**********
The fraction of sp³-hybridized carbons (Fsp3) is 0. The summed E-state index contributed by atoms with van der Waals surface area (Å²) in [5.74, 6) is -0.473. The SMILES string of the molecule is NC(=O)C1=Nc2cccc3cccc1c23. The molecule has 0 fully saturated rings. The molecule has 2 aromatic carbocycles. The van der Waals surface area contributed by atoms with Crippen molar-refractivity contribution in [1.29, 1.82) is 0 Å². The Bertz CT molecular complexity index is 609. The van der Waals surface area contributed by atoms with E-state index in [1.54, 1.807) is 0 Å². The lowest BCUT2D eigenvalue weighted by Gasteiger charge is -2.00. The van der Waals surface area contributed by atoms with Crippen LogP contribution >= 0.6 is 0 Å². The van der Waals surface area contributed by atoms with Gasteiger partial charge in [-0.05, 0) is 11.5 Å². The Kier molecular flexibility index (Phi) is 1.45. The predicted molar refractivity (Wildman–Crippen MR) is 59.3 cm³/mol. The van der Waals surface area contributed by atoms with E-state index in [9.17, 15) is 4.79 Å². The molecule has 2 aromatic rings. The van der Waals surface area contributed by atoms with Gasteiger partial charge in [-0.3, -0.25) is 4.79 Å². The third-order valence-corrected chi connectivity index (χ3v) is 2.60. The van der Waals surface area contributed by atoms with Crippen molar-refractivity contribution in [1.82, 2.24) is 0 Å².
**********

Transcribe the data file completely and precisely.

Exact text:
The fraction of sp³-hybridized carbons (Fsp3) is 0. The summed E-state index contributed by atoms with van der Waals surface area (Å²) in [5.74, 6) is -0.473. The SMILES string of the molecule is NC(=O)C1=Nc2cccc3cccc1c23. The molecule has 0 fully saturated rings. The molecule has 2 aromatic carbocycles. The van der Waals surface area contributed by atoms with Crippen molar-refractivity contribution in [1.29, 1.82) is 0 Å². The Bertz CT molecular complexity index is 609. The van der Waals surface area contributed by atoms with E-state index in [1.54, 1.807) is 0 Å². The lowest BCUT2D eigenvalue weighted by Gasteiger charge is -2.00. The van der Waals surface area contributed by atoms with Crippen LogP contribution >= 0.6 is 0 Å². The van der Waals surface area contributed by atoms with Gasteiger partial charge in [-0.05, 0) is 11.5 Å². The Kier molecular flexibility index (Phi) is 1.45. The predicted molar refractivity (Wildman–Crippen MR) is 59.3 cm³/mol. The van der Waals surface area contributed by atoms with E-state index in [9.17, 15) is 4.79 Å². The molecule has 2 aromatic rings. The van der Waals surface area contributed by atoms with Gasteiger partial charge in [-0.3, -0.25) is 4.79 Å². The third-order valence-corrected chi connectivity index (χ3v) is 2.60. The van der Waals surface area contributed by atoms with Crippen molar-refractivity contribution in [1.82, 2.24) is 0 Å².